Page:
Some people spend hours at the gym or pounding the pavement to keep their bodies in shape. But beyond singers and actors, who worries much about their voices?
You should, say Norman Hogikyan and colleagues at the University of Michigan Health System.
"Your voice is your ambassador to the outside world," Hogikyan contends. "It portrays your personality and emotions. People make assessments about you based on your voice, so it is very important when you're speaking or singing to think about what people are really hearing. Problems with your voice also can have a tremendous impact on your life."
So therefore to keep your voice in shape, follow the following rules:
1. Drink water to keep your body well hydrated, and avoid alcohol and caffeine. Your vocal cords vibrate very fast, and having a proper water balance helps keep them lubricated. Important note: Foods containing large amounts of water are excellent hydration-conscious snacks, including apples, pears, watermelon, peaches, melons, grapes, plums, bell peppers and applesauce.
2. Don't smoke, or if you already do, quit. Smoking raises the risk of throat cancer tremendously, and inhaling smoke (even secondhand smoke) can irritate the vocal cords.
3. Don't abuse or misuse your voice. Avoid yelling or screaming, and try not to talk loudly in noisy areas. If your throat feels dry or tired, or your voice is getting hoarse, reduce your voice use. The hoarseness is a warning sign that your vocal cords are irritated.
4. Keep your throat and neck muscles relaxed even when singing high notes and low notes. Some singers tilt their heads up when singing high notes and down when singing low notes. "The high notes are on the ceiling and the low notes are on the floor," Rosenberg says. "Over time, you'll pay for that"—not just with strained vocal muscles but also by causing future limits on the vocal range.
5. Pay attention to how you speak every day. Even performers who have good singing habits can cause damage when they speak. Many skilled singers don't continue their healthy habits when they speak; indeed, says Herseth, "many people—including singers—should have much more breath flow when they speak."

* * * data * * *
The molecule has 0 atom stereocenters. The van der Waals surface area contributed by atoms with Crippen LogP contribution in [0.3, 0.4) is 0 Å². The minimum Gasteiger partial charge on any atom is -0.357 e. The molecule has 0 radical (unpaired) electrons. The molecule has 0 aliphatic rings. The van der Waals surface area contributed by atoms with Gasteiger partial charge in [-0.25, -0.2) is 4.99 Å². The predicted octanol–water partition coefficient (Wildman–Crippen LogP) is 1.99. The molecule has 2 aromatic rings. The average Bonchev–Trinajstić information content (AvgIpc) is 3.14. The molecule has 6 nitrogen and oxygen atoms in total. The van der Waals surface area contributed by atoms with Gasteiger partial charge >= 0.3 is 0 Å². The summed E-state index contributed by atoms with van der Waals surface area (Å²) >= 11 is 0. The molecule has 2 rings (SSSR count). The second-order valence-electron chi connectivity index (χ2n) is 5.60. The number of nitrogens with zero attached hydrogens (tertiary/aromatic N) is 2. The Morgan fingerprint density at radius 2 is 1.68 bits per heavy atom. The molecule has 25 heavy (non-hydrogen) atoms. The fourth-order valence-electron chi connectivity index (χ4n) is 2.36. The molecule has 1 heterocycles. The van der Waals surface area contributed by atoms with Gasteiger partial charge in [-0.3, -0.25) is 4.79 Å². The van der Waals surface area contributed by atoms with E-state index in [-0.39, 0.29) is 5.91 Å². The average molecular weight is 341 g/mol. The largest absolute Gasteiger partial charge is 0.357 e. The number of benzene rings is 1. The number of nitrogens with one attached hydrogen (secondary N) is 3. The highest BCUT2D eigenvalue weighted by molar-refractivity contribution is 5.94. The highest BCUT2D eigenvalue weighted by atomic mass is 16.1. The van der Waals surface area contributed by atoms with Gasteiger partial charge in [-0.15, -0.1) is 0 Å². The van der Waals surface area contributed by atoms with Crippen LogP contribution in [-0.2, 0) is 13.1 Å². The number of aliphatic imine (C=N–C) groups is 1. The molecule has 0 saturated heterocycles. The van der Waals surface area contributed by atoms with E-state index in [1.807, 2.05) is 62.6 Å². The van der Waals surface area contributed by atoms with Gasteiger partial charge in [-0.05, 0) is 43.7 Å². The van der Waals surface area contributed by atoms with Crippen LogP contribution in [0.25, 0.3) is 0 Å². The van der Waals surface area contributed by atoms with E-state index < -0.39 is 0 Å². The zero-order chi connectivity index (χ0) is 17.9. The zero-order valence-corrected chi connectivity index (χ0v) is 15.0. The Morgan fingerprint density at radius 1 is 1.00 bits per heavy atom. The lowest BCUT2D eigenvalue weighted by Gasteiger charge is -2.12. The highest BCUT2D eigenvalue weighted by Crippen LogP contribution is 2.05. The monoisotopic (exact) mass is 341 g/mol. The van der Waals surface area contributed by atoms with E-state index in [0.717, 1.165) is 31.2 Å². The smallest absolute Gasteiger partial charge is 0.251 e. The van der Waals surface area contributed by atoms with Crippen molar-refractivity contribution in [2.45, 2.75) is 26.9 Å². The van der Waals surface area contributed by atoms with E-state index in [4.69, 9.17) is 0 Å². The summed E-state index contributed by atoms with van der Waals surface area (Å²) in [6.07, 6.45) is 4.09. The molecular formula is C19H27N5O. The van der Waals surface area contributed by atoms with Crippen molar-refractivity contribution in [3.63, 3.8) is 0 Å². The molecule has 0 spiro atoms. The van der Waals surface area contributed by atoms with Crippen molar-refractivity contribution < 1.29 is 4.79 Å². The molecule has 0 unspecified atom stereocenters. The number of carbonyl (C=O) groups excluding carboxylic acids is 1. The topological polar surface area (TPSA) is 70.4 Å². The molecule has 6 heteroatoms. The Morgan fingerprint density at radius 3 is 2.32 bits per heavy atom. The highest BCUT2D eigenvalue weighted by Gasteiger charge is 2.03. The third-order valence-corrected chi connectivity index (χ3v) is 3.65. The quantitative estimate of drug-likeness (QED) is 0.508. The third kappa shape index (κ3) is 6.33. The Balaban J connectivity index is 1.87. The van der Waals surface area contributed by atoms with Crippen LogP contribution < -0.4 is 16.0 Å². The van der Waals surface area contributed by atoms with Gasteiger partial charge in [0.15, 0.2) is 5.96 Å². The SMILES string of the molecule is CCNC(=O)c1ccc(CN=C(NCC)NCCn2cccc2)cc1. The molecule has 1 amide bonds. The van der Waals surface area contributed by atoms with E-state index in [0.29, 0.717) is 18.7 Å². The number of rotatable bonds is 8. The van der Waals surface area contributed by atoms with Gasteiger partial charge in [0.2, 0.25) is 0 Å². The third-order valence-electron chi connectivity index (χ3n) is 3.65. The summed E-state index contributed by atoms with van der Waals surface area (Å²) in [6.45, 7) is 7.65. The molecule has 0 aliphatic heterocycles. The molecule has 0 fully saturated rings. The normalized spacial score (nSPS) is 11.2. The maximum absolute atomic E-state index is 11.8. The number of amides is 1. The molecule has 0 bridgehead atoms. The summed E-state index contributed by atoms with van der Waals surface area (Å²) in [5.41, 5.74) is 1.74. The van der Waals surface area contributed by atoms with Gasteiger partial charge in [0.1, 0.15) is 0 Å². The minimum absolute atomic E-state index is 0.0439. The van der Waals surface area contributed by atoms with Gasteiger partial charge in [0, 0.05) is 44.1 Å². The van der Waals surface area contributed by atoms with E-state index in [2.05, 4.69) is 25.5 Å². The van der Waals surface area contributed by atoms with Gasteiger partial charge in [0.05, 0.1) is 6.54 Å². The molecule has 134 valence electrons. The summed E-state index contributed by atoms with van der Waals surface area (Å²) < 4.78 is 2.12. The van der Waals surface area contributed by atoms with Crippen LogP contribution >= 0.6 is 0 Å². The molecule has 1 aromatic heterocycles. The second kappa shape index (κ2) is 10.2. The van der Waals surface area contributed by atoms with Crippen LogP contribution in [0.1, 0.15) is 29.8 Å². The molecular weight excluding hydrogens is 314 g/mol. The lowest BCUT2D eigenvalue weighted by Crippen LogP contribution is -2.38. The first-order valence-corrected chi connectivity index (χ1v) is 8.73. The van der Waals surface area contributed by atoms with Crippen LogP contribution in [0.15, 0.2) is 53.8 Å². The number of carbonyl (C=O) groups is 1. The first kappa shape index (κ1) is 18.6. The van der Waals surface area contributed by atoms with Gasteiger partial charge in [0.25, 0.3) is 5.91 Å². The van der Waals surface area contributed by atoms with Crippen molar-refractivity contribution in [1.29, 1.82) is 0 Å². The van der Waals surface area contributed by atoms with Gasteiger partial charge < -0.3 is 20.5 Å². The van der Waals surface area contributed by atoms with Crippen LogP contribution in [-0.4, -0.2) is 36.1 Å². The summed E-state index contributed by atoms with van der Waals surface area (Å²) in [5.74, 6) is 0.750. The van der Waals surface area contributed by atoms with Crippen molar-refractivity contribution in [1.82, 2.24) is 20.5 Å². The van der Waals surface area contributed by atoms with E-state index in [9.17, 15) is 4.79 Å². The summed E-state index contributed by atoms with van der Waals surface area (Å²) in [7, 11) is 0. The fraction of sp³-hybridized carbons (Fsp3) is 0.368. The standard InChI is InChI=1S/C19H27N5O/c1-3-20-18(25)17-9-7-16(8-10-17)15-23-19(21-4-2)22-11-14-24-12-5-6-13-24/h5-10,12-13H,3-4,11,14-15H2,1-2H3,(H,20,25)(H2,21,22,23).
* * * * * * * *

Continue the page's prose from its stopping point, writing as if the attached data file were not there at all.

6. Don't clear your throat too often. When you clear your throat, it's like slamming your vocal cords together. Doing it too much can injure them and make you hoarse. Try a sip of water or swallow to quench the urge to clear. If you feel like you have to clear your throat a lot, get checked by a doctor for such things as acid reflux disease, or allergy and sinus conditions.
7. When you're sick, spare your voice. Don't talk when you're hoarse due to a cold or infection. Listen to what your voice is telling you.
8. When you have to sing or speak publicly, to large groups or outdoors, think about using amplification to avoid straining your voice
9. Do lip or tongue trills in the morning (try it in the shower or on your drive to work) to facilitate better use of airflow and breath.
10. Perform gentle humming and cooing to warm up your voice in the morning.
11.  Avoid drinking caffeine right before any performance. Caffeine tightens the vocal cords; needless to say, this temporarily hinders your range and endurance. If you need to drink tea, then ensure that it's decaffeinated.
12.  Consider taking voice lessons, even if you have never had a voice problem; voice lessons have been shown to increase vocal efficiency, and decrease the likelihood of developing voice problems.

For more tips visit the following links:
 Texas voice center